Officials Seeking Solutions to Overcapacity Issues at TBRHSC

Posted 12 January 2018 by in Featured

Finding the way at Thunder Bay Regional Health Sciences Centre

Finding the way at the Thunder Bay Regional Health Sciences Centre

THUNDER BAY NEWS – Local health care leaders announced measures to provide relief from uncharacteristically high overcapacity at Thunder Bay Regional Health Sciences Centre (the Hospital). The TBRHSC has been hit hard over recent weeks with capacity issues, along with a heavy hit from people struggling with the flu and other respiratory ailments.

The local hospital is just one of many hospitals across Ontario experiencing higher admissions of late, mostly related to the flu. The Thunder Bay District Health Unit estimates the “peak” in the flu season will continue for another one- to two-week period. During this time, high volumes of patients with flu-related illnesses requiring hospital admission are anticipated.

The outbreak of flu at local facilities has many closed down for visits and advising the public of concerns to take to prevent the spread of flu and other seasonal respiratory issues.

“We have taken every measure possible to accommodate patients in our Hospital. In addition to our efforts, system partners have responded. Many organizations have contributed to help reduce pressures at our hospital. The collective efforts have been beneficial to this uncharacteristic overcapacity situation. I am particularly grateful to St. Joseph’s Care Group and the North West LHIN for their support in making this development a reality; this allows our specialists to proceed with scheduled surgeries, and to serve our regional hospital partners requiring urgent transfers,” states Jean Bartkowiak, President & CEO, Hospital and CEO, Thunder Bay Regional Health Research Institute.

The North West Local Health Integration Network (LHIN) has made investments over the past two months with health care system partners in the city of Thunder Bay to create capacity for 45 more patients.

Investments are being made in hospital bed capacity throughout the Northwest to ensure patients who receive hospital care in Thunder Bay, but don’t call Thunder Bay home, can be repatriated back to their hometown hospital as efficiently as possible.

In addition to new bed capacity, health system partners have improved and integrated technologies, processes, communications and logistics to reduce demand on the Hospital’s Emergency Room. These avoid unnecessary admissions to the Hospital and ensure the safe and timely discharge of patients to the appropriate care setting.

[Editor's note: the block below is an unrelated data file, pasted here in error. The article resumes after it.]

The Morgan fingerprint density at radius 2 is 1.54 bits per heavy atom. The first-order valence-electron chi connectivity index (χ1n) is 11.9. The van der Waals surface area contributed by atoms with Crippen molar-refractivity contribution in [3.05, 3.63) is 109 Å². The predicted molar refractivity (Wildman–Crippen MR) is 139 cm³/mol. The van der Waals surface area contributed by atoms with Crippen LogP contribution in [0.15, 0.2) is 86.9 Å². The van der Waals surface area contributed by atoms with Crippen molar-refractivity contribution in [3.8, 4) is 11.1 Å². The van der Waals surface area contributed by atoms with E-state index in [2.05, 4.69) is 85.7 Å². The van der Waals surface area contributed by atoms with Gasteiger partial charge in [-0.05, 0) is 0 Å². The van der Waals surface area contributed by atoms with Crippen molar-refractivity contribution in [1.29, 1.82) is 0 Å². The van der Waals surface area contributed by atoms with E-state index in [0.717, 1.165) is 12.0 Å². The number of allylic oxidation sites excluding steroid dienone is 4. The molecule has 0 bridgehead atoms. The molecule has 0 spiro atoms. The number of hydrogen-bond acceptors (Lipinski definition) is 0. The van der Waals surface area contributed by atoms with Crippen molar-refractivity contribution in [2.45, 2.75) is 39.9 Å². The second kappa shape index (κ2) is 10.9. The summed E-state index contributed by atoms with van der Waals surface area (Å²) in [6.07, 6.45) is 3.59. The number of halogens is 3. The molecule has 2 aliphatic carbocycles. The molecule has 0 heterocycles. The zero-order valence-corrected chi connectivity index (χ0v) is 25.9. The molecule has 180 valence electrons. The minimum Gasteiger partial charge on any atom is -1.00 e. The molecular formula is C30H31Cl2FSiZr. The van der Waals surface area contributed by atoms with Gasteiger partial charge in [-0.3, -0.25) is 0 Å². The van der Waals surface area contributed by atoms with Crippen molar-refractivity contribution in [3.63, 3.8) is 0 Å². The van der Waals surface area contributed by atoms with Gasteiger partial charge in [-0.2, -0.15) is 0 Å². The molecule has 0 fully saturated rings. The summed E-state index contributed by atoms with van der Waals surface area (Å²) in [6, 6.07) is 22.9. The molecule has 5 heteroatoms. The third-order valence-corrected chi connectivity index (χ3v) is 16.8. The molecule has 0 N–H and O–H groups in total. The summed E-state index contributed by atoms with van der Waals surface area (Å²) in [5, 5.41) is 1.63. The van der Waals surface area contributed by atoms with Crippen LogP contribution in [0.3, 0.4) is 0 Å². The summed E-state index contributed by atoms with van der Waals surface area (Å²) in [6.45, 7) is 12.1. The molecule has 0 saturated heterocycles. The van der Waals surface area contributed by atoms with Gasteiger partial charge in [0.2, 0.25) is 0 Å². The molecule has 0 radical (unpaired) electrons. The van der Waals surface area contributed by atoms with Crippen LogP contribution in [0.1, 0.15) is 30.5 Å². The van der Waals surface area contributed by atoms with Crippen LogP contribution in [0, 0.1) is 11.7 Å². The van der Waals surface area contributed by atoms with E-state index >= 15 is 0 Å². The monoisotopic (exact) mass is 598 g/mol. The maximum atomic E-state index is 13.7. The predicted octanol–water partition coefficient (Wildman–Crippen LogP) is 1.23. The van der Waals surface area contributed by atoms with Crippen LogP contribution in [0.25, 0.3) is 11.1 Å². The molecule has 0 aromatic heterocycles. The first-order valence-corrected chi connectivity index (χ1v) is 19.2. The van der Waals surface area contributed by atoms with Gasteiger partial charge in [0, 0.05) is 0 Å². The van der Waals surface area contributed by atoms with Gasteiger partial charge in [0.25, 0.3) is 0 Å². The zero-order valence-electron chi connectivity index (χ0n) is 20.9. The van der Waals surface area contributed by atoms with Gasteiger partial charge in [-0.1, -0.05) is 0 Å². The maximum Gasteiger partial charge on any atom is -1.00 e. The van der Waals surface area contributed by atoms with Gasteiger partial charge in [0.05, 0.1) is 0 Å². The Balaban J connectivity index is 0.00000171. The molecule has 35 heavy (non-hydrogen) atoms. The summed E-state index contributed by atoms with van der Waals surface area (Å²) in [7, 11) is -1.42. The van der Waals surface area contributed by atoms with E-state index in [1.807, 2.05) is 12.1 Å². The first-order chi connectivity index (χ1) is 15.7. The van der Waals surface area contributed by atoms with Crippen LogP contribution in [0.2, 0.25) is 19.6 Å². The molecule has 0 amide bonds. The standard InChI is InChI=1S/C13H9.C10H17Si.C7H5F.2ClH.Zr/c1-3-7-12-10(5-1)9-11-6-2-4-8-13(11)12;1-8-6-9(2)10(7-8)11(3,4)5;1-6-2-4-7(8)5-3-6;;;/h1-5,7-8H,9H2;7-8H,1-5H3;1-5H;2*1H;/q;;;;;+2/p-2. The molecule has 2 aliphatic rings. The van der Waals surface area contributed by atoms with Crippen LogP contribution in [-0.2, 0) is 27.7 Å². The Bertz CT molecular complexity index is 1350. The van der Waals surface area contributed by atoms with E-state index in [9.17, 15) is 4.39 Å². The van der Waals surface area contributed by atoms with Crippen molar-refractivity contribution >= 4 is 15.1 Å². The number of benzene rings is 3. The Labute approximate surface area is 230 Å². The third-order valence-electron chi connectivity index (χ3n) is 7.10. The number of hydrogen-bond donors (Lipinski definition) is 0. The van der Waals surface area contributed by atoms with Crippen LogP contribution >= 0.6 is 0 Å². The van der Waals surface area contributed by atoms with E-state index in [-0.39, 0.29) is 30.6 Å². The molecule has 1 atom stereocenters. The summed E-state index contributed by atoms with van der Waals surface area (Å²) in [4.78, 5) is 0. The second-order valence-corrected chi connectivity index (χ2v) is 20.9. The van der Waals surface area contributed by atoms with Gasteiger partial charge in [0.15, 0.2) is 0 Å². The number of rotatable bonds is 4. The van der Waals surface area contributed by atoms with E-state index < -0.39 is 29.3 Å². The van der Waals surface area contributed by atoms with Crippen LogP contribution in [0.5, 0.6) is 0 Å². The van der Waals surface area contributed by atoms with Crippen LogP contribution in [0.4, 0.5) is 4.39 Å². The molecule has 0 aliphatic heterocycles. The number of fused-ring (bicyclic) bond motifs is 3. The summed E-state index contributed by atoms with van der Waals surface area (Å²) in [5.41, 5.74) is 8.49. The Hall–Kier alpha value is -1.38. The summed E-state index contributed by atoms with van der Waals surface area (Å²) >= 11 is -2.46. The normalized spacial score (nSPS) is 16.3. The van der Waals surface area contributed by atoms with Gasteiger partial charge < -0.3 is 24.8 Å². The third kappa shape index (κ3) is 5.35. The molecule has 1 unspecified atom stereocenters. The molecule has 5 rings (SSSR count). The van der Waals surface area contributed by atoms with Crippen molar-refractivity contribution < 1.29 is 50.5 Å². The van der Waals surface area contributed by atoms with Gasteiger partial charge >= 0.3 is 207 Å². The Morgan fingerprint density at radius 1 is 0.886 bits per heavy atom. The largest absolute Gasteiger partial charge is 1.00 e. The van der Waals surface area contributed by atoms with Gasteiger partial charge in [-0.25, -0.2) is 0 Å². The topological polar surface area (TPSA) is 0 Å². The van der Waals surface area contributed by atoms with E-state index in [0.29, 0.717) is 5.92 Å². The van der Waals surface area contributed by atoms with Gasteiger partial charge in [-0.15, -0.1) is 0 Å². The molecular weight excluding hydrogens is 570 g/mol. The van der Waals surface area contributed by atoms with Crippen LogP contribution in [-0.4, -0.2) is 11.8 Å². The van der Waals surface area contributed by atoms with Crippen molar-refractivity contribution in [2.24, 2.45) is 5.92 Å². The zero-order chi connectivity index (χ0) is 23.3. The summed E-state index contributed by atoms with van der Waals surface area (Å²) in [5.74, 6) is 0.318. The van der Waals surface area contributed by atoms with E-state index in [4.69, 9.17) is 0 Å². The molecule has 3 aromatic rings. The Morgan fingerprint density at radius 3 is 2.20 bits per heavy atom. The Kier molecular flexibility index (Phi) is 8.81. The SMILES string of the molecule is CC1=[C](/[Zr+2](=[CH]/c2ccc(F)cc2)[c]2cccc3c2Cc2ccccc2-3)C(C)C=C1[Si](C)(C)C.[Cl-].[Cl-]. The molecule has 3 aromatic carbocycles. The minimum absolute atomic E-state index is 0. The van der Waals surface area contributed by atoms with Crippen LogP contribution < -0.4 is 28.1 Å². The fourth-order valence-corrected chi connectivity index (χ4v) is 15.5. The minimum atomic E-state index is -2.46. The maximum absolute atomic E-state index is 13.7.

To provide increased health care system capacity during the peak flu season, the North West LHIN, in cooperation with the Ministry of Health and Long-Term Care is opening 32 temporary hospital beds. The Hospital, St. Joseph’s Care Group and the North West LHIN are collaborating to temporarily transfer up to 32 patients from the Hospital to Hogarth Riverview Manor (HRM).

These patients will be transferred to a wing of HRM, and not co-located with the greater population of current Long-Term Care residents at HRM.

This collaborative strategy will allow the transferred patients to receive care offsite and will be cared for by Hospital staff. Given the impact of the flu season this year, it is anticipated that patients will need to be hospitalized at Hogarth Riverview Manor for six to eight weeks when patient volumes at the Hospital are expected to return to normal levels.

Transferring patients to Hogarth Riverview Manor supports a more comfortable care environment during this period of extraordinary overcapacity. It will also allow the Hospital to continue delivery of acute care services while ensuring that specialists can continue to provide diagnostic and surgical procedures.

“The North West LHIN has worked closely with the Ministry of Health and Long-Term Care, and regional system partners to address the over-capacity pressures facing providers this flu season. On behalf of the North West LHIN, I want to thank system partners for doing their utmost to work together and respond to this challenging flu season. The more integrated the health care system becomes, the more it is able to coordinate and respond to critical circumstances such as these,” says Laura Kokocinski, CEO, North West Local Health Integration Network.

“Overcapacity pressure in healthcare is an ongoing issue throughout our region. There is an exceptionally high and sustained number of people who require an Alternate Level of Care.  St. Joseph’s Care Group meets regularly with our system partners to collaboratively develop solutions.  We are providing space at Hogarth Riverview Manor to allow Thunder Bay Regional Health Sciences Centre to care for 32 patients in a more appropriate environment,” comments Tracy Buckler, President & CEO, St. Joseph’s Care Group.